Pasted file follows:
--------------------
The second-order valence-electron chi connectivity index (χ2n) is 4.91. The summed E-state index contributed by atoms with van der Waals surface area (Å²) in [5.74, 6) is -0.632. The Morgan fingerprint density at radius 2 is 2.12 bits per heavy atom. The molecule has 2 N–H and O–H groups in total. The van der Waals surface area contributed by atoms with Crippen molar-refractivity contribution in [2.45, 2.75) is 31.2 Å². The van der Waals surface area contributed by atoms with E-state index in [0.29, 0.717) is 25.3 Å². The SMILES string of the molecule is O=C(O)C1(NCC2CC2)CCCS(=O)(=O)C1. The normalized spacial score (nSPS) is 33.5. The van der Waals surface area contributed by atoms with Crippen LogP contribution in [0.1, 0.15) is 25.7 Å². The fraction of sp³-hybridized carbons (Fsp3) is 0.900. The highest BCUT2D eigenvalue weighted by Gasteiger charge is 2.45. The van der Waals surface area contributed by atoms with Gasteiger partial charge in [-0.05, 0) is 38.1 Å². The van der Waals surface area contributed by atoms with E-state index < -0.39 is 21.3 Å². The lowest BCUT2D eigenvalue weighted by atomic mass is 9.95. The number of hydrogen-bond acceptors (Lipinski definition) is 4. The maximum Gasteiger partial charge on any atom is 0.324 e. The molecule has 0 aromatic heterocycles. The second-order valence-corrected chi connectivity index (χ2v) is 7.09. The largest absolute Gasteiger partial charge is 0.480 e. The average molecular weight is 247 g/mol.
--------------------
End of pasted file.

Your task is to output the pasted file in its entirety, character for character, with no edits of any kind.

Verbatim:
The second-order valence-electron chi connectivity index (χ2n) is 4.91. The summed E-state index contributed by atoms with van der Waals surface area (Å²) in [5.74, 6) is -0.632. The Morgan fingerprint density at radius 2 is 2.12 bits per heavy atom. The molecule has 2 N–H and O–H groups in total. The van der Waals surface area contributed by atoms with Crippen molar-refractivity contribution in [2.45, 2.75) is 31.2 Å². The van der Waals surface area contributed by atoms with E-state index in [0.29, 0.717) is 25.3 Å². The SMILES string of the molecule is O=C(O)C1(NCC2CC2)CCCS(=O)(=O)C1. The normalized spacial score (nSPS) is 33.5. The van der Waals surface area contributed by atoms with Crippen LogP contribution in [0.1, 0.15) is 25.7 Å². The fraction of sp³-hybridized carbons (Fsp3) is 0.900. The highest BCUT2D eigenvalue weighted by Gasteiger charge is 2.45. The van der Waals surface area contributed by atoms with Gasteiger partial charge in [-0.05, 0) is 38.1 Å². The van der Waals surface area contributed by atoms with E-state index < -0.39 is 21.3 Å². The lowest BCUT2D eigenvalue weighted by atomic mass is 9.95. The number of hydrogen-bond acceptors (Lipinski definition) is 4. The maximum Gasteiger partial charge on any atom is 0.324 e. The molecule has 0 aromatic heterocycles. The second-order valence-corrected chi connectivity index (χ2v) is 7.09. The largest absolute Gasteiger partial charge is 0.480 e. The average molecular weight is 247 g/mol.